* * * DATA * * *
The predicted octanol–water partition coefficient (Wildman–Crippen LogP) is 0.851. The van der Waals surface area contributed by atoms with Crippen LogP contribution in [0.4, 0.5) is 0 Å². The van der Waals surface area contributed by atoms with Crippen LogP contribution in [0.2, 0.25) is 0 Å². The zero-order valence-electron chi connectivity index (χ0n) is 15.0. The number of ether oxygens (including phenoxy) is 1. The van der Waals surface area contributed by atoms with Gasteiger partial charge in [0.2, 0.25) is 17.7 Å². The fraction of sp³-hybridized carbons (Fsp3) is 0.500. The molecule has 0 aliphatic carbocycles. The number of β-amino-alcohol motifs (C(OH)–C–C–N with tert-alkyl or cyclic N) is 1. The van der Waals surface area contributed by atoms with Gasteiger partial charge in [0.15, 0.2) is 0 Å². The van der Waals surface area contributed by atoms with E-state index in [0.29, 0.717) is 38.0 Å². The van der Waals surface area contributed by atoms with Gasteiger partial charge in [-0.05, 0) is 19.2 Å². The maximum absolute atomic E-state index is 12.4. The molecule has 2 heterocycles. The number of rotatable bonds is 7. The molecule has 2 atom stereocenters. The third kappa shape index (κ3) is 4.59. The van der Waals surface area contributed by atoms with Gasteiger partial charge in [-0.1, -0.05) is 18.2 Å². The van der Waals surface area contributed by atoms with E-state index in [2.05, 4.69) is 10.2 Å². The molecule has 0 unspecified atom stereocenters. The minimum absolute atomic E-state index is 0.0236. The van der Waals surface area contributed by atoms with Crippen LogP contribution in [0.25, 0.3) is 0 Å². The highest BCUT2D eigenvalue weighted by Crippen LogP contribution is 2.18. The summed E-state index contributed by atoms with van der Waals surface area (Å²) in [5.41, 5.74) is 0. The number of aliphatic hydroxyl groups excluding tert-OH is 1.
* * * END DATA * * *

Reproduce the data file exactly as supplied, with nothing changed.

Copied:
The predicted octanol–water partition coefficient (Wildman–Crippen LogP) is 0.851. The van der Waals surface area contributed by atoms with Crippen LogP contribution in [0.4, 0.5) is 0 Å². The van der Waals surface area contributed by atoms with Crippen LogP contribution in [0.2, 0.25) is 0 Å². The zero-order valence-electron chi connectivity index (χ0n) is 15.0. The number of ether oxygens (including phenoxy) is 1. The van der Waals surface area contributed by atoms with Gasteiger partial charge in [0.2, 0.25) is 17.7 Å². The fraction of sp³-hybridized carbons (Fsp3) is 0.500. The molecule has 0 aliphatic carbocycles. The number of β-amino-alcohol motifs (C(OH)–C–C–N with tert-alkyl or cyclic N) is 1. The van der Waals surface area contributed by atoms with Gasteiger partial charge in [0.15, 0.2) is 0 Å². The van der Waals surface area contributed by atoms with E-state index in [0.29, 0.717) is 38.0 Å². The van der Waals surface area contributed by atoms with Gasteiger partial charge in [-0.05, 0) is 19.2 Å². The maximum absolute atomic E-state index is 12.4. The molecule has 2 heterocycles. The number of rotatable bonds is 7. The molecule has 2 atom stereocenters. The third kappa shape index (κ3) is 4.59. The van der Waals surface area contributed by atoms with Gasteiger partial charge in [-0.1, -0.05) is 18.2 Å². The van der Waals surface area contributed by atoms with E-state index in [2.05, 4.69) is 10.2 Å². The molecule has 0 unspecified atom stereocenters. The minimum absolute atomic E-state index is 0.0236. The van der Waals surface area contributed by atoms with Crippen LogP contribution in [0.25, 0.3) is 0 Å². The highest BCUT2D eigenvalue weighted by Crippen LogP contribution is 2.18. The summed E-state index contributed by atoms with van der Waals surface area (Å²) in [5.41, 5.74) is 0. The number of aliphatic hydroxyl groups excluding tert-OH is 1.